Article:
Let’s return to the question that began this chapter: When the president and Congress cut government spending, how should the Federal Reserve respond? As we have seen, government spending is one determinant of the position of the aggregate-demand curve. When the government cuts spending, aggregate demand will fall, which will depress production and employment in the short run. If the Federal Reserve wants to prevent this adverse effect of the fiscal policy, it can act to expand aggregate demand by increasing the money supply. A monetary expansion would reduce interest rates, stimulate investment spending, and expand aggregate demand. If monetary policy responds appropriately, the combined changes in monetary and fiscal policy could leave the aggregate demand for goods and services unaffected. This analysis is exactly the sort followed by members of the Federal Open Market Committee. The know that  monetary policy is an important determinant of aggregate demand. They also know that there are other important determinants as well, including fiscal policy set by the president and Congress. As a result, the Fed’s Open Market Committee watches the debates over fiscal policy with a keen eye This response of monetary policy to the change in fiscal policy is an example of a more general phenomenon: the use of policy instruments to stabilize aggregate demand and, as a result, production and employment. Economic stabilization has been an explicit goal of U.S. policy since the Employment Act of 1946. This act states that “it is the continuing policy and responsibility of the federal government to .. promote full employment and production.” In essence, the government has chosen to hold itself accountable for short-run macroeconomic performance. The Employment Act has two implications. The first, more modest, implication is that the government should avoid being a cause of economic fluctuations. Thus, most economists advise against large and sudden changes in monetary and fiscal policy, for such changes are likely to cause fluctuations in aggregate demand. Moreover, when large changes do occur, it is important that monetary and f sea. policy makers be aware of and respond to the other’s action The second, more ambitious, implication of the Employment Act IS mat the government should respon to changes in the private economy to stabilize aggregate demand. The act was passed not long after the publication of Keynes’s The General Theory of Employment, Interest, and Money, which has been one oi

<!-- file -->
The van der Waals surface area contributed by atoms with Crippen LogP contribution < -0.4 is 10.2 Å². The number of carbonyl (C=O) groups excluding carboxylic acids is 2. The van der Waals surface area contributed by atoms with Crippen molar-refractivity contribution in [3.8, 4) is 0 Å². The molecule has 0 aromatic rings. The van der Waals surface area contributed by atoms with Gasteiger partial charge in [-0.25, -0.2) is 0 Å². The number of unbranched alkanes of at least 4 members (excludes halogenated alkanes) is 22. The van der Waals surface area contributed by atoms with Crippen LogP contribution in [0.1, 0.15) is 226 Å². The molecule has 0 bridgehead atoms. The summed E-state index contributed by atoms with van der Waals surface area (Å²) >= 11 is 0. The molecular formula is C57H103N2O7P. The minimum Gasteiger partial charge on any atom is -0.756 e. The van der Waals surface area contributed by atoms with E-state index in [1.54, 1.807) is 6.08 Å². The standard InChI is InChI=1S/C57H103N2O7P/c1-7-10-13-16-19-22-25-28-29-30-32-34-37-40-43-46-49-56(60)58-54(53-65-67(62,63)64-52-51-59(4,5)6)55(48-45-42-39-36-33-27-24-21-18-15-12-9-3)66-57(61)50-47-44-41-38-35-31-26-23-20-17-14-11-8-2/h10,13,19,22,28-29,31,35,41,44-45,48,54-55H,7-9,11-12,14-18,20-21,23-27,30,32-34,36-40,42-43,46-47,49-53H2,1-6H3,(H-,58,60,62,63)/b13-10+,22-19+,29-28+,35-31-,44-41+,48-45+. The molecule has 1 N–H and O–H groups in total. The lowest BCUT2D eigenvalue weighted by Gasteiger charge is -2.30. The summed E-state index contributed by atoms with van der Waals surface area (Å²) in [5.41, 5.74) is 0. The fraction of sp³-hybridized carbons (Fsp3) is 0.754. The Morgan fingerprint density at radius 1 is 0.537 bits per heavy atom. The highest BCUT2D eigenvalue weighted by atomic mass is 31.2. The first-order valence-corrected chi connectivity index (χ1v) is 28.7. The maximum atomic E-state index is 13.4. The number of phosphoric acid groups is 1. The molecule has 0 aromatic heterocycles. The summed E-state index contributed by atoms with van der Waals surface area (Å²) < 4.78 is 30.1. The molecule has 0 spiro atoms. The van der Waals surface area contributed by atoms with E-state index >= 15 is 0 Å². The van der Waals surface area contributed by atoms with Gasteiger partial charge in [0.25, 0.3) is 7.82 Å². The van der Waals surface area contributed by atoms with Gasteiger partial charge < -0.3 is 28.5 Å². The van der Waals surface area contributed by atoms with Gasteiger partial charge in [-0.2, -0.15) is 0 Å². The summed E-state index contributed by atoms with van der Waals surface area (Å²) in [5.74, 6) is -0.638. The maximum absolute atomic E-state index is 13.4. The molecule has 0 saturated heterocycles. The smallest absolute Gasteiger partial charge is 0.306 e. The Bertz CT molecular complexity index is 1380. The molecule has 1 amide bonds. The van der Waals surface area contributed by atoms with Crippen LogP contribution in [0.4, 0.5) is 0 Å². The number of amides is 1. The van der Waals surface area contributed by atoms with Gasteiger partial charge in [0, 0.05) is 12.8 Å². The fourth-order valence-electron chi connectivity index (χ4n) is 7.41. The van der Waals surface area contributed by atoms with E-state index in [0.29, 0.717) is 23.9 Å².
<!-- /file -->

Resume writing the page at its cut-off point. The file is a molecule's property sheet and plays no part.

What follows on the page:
the most influential books ever written about economics. In it, Keynes emphasized the key role of aggregate demand in explain short-run economic fluctuations. Keynes claimed that the government should actively stimulate aggregate demand when aggregate demand appeared insufficient to maintain production at its full-employment level Keynes (and his many followers) argued that aggregate demand fluctuates because of large y irrational
waves of pessimism and optimism. He used the term “animal spirits” to refer to these arbitrary changes it attitude. When pessimism reigns, households reduce consumption spending, and firms reduce investment spending. The result is reduced aggregate demand, lower production, and higher unemployment Conversely, when optimism reigns, households and firms increase spending. The result is higher aggregate demand, higher production, and inflationary pressure. Notice that these changes in attitude are, to some extent, self-fulfilling. In principle, the government can, adjust its monetary and fiscal policy in response to these waves of optimism and pessimism and, thereby, stabilize the economy. For example, when people are excessively pessimistic, the Fed can expand the money supply to lower interest rates and expand aggregate demand. When they are excessively optimistic, it can contract the money supply to raise interest rates and dampen aggregate demand. Former Fed chairman William Martin described this view of monetary policy very simply: “The Federal Reserve’s job is to take away the punch bowl just as the party gets going.”